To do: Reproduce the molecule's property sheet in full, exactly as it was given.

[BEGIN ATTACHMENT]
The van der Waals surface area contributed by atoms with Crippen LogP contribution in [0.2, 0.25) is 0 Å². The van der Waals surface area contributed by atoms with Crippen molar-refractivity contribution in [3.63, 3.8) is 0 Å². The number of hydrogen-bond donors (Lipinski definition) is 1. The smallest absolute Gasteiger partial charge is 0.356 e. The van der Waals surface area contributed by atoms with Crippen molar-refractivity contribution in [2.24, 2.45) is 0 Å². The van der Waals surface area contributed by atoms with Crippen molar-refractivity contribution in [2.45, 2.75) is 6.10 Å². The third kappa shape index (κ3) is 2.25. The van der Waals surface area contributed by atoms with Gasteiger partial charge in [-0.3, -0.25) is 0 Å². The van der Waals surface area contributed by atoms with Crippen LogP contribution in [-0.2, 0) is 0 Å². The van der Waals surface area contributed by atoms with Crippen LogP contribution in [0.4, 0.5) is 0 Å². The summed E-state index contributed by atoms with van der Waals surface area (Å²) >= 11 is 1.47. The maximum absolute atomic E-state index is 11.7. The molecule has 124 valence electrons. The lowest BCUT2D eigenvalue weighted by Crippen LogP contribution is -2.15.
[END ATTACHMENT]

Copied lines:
The van der Waals surface area contributed by atoms with Crippen LogP contribution in [0.2, 0.25) is 0 Å². The van der Waals surface area contributed by atoms with Crippen molar-refractivity contribution in [3.63, 3.8) is 0 Å². The number of hydrogen-bond donors (Lipinski definition) is 1. The smallest absolute Gasteiger partial charge is 0.356 e. The van der Waals surface area contributed by atoms with Crippen molar-refractivity contribution in [2.24, 2.45) is 0 Å². The van der Waals surface area contributed by atoms with Crippen molar-refractivity contribution in [2.45, 2.75) is 6.10 Å². The third kappa shape index (κ3) is 2.25. The van der Waals surface area contributed by atoms with Gasteiger partial charge in [-0.3, -0.25) is 0 Å². The van der Waals surface area contributed by atoms with Crippen LogP contribution in [-0.2, 0) is 0 Å². The van der Waals surface area contributed by atoms with Crippen LogP contribution in [0.4, 0.5) is 0 Å². The summed E-state index contributed by atoms with van der Waals surface area (Å²) >= 11 is 1.47. The maximum absolute atomic E-state index is 11.7. The molecule has 124 valence electrons. The lowest BCUT2D eigenvalue weighted by Crippen LogP contribution is -2.15.